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In 2015 the Truth and Reconciliation Commission (TRC) made 94 calls to action to redress the legacy of residential schools. Number 82 on the list deals with publicly accessible and highly visible residential school monuments in each provincial and territorial capital. 

The city of Yellowknife and the Yellowknife Dene First Nation (YKDFN) have set the wheels in motion to respond to that call. As the monument remains in its preliminary stages, details of what, where, and when remain unknown.  

The City of Yellowknife and Yellowknife Dene First Nation are collaborating on a monument to redress the legacy of residential schools. 
NNSL file photo.

Ernest Betsina, chief of Ndilo, says the monument would honour “friends and family that have passed on, as well as those that survived and are still dealing with the impacts of residential schools.”

“It’s important that this legacy get recognized and for us to have a monument where people can gather and remember,” he says. 

While it can’t yet be confirmed, Betsina says for the monument’s location, they are considering the old site of Akaitcho Hall – a residential school that closed its doors in 1994, and later became a dormitory for Sir John Franklin high school students from out of town.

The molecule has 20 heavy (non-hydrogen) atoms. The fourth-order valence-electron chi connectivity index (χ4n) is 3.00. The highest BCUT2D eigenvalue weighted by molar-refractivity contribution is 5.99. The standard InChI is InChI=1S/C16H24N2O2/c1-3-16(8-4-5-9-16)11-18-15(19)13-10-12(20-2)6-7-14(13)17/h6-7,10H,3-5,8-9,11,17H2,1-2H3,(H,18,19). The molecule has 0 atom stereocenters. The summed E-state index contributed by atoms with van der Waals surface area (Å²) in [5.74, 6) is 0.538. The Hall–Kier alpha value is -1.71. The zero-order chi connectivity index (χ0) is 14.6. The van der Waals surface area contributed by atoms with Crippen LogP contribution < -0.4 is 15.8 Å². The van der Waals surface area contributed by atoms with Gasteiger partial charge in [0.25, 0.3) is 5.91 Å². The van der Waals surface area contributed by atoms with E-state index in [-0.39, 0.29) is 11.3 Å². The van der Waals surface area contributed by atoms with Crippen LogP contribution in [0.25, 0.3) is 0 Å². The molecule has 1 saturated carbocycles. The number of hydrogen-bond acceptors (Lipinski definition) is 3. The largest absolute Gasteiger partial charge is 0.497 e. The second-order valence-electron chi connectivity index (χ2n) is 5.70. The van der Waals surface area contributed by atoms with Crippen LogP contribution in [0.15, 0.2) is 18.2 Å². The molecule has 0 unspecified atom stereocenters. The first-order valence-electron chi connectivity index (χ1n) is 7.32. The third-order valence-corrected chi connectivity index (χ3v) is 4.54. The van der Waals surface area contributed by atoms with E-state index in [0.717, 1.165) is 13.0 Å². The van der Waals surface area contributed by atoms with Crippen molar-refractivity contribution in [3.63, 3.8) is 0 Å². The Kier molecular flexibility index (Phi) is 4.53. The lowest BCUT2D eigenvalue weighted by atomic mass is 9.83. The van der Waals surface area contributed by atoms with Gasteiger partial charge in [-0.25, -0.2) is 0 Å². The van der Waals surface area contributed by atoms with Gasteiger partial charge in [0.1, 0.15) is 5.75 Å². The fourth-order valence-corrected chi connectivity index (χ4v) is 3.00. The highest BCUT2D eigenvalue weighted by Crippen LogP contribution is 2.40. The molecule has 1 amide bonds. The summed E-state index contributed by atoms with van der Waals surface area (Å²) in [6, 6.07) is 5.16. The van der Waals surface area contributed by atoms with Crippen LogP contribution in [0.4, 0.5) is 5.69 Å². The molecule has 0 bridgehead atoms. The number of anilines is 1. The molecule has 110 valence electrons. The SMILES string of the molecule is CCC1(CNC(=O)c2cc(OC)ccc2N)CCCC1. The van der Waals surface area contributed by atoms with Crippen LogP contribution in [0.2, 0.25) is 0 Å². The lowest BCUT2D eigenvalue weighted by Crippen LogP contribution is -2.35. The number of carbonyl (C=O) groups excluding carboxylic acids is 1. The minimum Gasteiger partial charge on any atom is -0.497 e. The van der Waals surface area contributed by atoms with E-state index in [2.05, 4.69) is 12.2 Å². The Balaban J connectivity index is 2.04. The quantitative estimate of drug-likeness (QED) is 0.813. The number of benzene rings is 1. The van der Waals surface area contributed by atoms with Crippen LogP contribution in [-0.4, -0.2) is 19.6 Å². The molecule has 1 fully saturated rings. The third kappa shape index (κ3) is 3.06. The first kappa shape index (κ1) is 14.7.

In a letter responding to the proposal in April, Premier Caroline Cochrane expressed shared interest “in moving forward with a monument” and suggested a working group be formed between the governments. 

City Councillor and Yellowknife Heritage Committee Chair Julian Morse says they are awaiting a meeting with the GNWT to discuss next steps. He says that YKDFN is leading the project and that the committee will play a role in supporting the project if asked by YKDFN. 

A timeline on the monument remains to be seen, though Betsina says they will “to keep an eye out” for more information. With colder weather looming he suspects the monument will be delayed until at least the spring.  

In a letter of support for YKDFN, Mayor Rebecca Alty says the project reflects the city’s commitment to reconciliation.

“We are in a unique position to facilitate awareness of the history and legacy of residential schools,” she says, “among both non-indigenous residents as well as the vast number of visitors from around the globe.” 

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Natalie Pressman

Natalie is a graduate of Carleton University’s journalism program. She has since held contracts working with an NGO in Vietnam and with Journalists for Human Rights in Iskatewizaagegan #39 Independent...

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